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The Power of Story
pp. 77-79
by Joan Wink
Published by Libraries Unlimited/ABCLIO
Copyright © 2018 by Joan Wink
Chapter 3 – Animals and the Alphabet

Reading With Our Pets: Cats, Dogs, Horses, And, Yes, Chickens

Horses in Appalachia: That Book Woman

During the 1930s President Franklin D. Roosevelt wanted to bring books to children and families who lived in very isolated areas where there were few schools and libraries. His goal finally became a reality in remote areas of Kentucky, where families lived high in the mountains, accessible only by creek beds and rugged trails. A few men, but mostly women, were initially called Pack Horse Libraries. An overwhelming number of women carried out this task, and they eventually became known as Book Women, a story, which is beautifully captured in That Book Woman (Henson, 2008). These women would ride horses and/or mules every two weeks, rain or shine, to carry books to the children. The women riders were known to be resilient and dedicated to literacy. They received very little salary, but the families, who benefitted, often shared garden produce, flowers, berries, and recipes, which were already generations old. The families shared what they could.

Horses in Ethiopia and Beyond

A similar book sharing program, Ethiopia Reads Horse Power Literacy (HPL) has now has developed in Ethiopia, primarily based on the determination and dedication of Jane Kurtz, children’s author. In two of her blog posts, (2016, March 7,, & 2016, March 9,, Kurtz captures the beauty and magic of children having access to books, even though they live in very remote areas. Kurtz also writes of the transformative nature of these books on the communities and local schools. Kurtz writes, “One thing that kills me is that, in my lifetime as a teacher, I saw a lot of schools go from places where kids sat frozen in desks doing worksheets to places where kids had classroom libraries and wrote books and did lots of hands-on projects to places where kids are sitting frozen in desks doing worksheets (2016, March 9, Cien Keilty-Lucas, who works for Ethiopia Reads, writes how literacy is contagious and begets an overwhelming thirst for learning (

A Man and His Horse in Indonesia
One could almost think that this notion of getting books to kids in remote areas has a world-wide appeal, and maybe even a little momentum. Once you start looking for this, you will find more and more examples, from the lively colors of Ethiopia to the moist warmth of Indonesia, where we can visit another man and horse carrying books to children in remote areas. The photos of Putu Sayoga captures the book-laden horse ( In addition, you can watch it on YouTube:

A Man and His Burro in Columbia: That Biblioburro
I guess I cannot say that Luís Serrano and his Biblioburro are famous yet, but certainly more people are aware of his contributions of books to children in Colombia–particularly since PBS did a special on him ( In addition, he is also available on YouTube. Serrano is particularly intriguing, as his life and his house are totally dedicated to children and literacy. He now has thousands of books to share with children. Sometimes he is known as a library on six feet and four legs. In addition, you can watch him on YouTube:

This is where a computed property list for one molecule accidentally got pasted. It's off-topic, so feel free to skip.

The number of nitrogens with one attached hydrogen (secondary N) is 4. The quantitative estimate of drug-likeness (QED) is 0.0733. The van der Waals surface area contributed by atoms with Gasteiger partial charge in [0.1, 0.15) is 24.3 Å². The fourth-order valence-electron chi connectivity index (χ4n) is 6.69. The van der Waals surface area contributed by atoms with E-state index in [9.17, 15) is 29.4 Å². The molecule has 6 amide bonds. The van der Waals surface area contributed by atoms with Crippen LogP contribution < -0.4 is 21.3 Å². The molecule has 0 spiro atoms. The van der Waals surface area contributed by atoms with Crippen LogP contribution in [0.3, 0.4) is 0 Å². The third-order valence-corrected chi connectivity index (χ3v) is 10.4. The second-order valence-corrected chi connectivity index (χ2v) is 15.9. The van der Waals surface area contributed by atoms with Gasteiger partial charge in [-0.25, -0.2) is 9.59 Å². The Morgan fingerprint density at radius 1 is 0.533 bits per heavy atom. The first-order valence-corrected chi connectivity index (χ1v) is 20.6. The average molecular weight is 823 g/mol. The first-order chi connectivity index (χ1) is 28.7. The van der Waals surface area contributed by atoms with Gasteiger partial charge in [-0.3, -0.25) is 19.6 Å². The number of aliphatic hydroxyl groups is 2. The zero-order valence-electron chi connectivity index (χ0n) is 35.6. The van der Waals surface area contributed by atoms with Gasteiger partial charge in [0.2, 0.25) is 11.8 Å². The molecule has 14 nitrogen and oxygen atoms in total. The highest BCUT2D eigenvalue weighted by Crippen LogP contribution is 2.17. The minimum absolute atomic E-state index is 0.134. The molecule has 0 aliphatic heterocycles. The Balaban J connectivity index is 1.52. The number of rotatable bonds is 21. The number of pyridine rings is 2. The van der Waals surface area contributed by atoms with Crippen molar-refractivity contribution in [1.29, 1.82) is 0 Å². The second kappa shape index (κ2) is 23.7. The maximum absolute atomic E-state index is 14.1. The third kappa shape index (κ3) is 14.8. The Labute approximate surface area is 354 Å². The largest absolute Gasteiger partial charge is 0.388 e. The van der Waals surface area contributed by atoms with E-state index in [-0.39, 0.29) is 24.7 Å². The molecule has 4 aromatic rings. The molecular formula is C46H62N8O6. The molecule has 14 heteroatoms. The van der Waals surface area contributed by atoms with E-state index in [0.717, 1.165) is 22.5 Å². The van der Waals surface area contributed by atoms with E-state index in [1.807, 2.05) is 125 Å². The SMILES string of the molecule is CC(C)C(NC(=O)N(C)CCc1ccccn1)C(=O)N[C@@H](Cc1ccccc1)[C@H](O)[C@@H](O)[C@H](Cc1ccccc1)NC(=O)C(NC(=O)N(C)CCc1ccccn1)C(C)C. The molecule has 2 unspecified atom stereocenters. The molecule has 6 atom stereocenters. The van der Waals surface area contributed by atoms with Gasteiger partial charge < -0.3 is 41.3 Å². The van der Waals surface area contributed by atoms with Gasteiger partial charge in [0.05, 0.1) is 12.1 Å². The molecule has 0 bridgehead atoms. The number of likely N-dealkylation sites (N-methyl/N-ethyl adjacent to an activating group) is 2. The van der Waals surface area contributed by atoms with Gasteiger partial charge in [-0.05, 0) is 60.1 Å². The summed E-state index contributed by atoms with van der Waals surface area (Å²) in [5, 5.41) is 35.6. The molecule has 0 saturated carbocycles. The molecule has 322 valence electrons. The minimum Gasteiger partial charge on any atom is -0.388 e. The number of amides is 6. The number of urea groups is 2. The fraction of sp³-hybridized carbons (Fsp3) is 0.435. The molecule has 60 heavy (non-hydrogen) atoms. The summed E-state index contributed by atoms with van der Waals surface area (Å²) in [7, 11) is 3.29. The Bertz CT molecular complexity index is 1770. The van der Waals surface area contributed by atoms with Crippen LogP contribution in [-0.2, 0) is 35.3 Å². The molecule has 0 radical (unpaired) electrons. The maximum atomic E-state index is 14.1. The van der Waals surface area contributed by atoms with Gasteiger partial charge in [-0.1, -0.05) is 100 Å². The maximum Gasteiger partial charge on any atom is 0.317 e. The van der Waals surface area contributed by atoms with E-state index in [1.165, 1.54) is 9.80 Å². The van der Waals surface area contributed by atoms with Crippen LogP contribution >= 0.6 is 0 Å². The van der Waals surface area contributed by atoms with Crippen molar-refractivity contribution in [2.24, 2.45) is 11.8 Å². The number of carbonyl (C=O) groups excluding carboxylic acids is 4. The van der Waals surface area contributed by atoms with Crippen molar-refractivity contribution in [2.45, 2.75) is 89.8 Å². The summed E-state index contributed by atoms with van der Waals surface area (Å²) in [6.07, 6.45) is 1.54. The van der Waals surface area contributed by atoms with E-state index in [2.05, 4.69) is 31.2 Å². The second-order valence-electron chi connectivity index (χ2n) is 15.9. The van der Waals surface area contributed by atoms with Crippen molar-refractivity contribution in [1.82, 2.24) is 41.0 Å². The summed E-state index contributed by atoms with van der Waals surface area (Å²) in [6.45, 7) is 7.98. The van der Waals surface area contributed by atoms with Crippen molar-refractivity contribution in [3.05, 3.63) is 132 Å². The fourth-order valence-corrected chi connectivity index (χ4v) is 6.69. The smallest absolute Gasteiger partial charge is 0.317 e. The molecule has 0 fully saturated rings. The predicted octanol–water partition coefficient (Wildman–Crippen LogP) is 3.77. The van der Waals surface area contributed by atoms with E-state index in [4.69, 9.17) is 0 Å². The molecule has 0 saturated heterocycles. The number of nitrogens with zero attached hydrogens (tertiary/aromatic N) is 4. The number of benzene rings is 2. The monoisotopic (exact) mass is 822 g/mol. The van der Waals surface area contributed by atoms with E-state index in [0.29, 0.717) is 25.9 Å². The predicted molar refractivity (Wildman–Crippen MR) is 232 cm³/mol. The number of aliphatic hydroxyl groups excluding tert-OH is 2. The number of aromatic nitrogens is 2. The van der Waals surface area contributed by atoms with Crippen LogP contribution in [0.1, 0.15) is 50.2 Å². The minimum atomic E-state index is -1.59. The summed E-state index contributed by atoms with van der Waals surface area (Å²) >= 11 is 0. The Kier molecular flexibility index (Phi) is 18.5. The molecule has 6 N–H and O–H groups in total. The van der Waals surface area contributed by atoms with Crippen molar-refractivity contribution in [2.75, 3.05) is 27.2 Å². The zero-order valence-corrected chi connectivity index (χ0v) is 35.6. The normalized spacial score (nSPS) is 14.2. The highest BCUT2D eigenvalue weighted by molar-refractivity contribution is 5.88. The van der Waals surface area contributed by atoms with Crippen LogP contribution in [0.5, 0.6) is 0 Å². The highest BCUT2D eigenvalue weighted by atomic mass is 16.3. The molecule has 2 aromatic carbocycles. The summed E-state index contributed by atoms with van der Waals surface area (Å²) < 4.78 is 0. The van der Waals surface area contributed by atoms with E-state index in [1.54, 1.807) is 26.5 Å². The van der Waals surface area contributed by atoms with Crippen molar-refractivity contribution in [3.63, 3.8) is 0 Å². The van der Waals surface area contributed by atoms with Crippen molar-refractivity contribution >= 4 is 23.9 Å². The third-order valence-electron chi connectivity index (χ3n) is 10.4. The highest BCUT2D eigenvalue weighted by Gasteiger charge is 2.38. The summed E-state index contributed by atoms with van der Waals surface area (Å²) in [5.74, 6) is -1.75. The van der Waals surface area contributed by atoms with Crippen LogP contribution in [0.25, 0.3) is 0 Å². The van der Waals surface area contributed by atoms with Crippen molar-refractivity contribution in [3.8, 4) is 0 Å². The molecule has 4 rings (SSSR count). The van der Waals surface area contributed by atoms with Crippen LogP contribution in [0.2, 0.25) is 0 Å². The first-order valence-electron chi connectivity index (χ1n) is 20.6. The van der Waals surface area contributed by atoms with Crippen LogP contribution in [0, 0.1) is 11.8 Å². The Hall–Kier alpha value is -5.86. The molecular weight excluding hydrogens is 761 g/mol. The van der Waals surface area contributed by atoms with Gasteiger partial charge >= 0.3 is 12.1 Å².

I know that a soon as I write this, there will be other people, in other places, who are also making sure that impoverished children have books. For example, I am aware of in Azerbaijan, a camel is used to deliver books (Ruurs, 2005); in addition, she has stories of unusual methods of moving books to children throughout the world.

Bikes in Virginia: Books on Bikes
In Charlottesville, Virginia, it is not a horse, nor a burro, nor a camel, which comes bearing books, but rather bikes with bells announcing their arrival. Not only do they get books, but also popsicles. The teachers and librarians have joined together for this literacy outreach program to the children living in public housing. Many of these children have few or no books in their homes, and they have little to no access to public transportation.

First the teachers and librarians focused on fundraising so they could purchase three cargo bikes. The public library’s “Friends of the Library” provided books and help to secure donated books from the community. Nothing ever succeeds quite like success, and the groups continue to raise more money for more bikes and more books. And, more popsicles. Not only are they creating readers, they have noticed that when fall comes again, children are spending more times with books in the library. This program has created community and a safe place for children from poverty areas. As important as the books are, they are also a path to relationships between students and their families within the school and library community (Flowers, R., 2016).

Read and Ride in Texas
Many paths to literacy, indeed–I recently read of a school in Texas that has a Read and Ride program, in which kids can read on stationary bikes. If bouncy balls can replace chairs in some districts, I should have guessed that we would soon see stationary bikes for kids to use during their library time. Of all of the paths to literacy, I never would have guessed a bike path also. (Stein, R., 2016, September 19).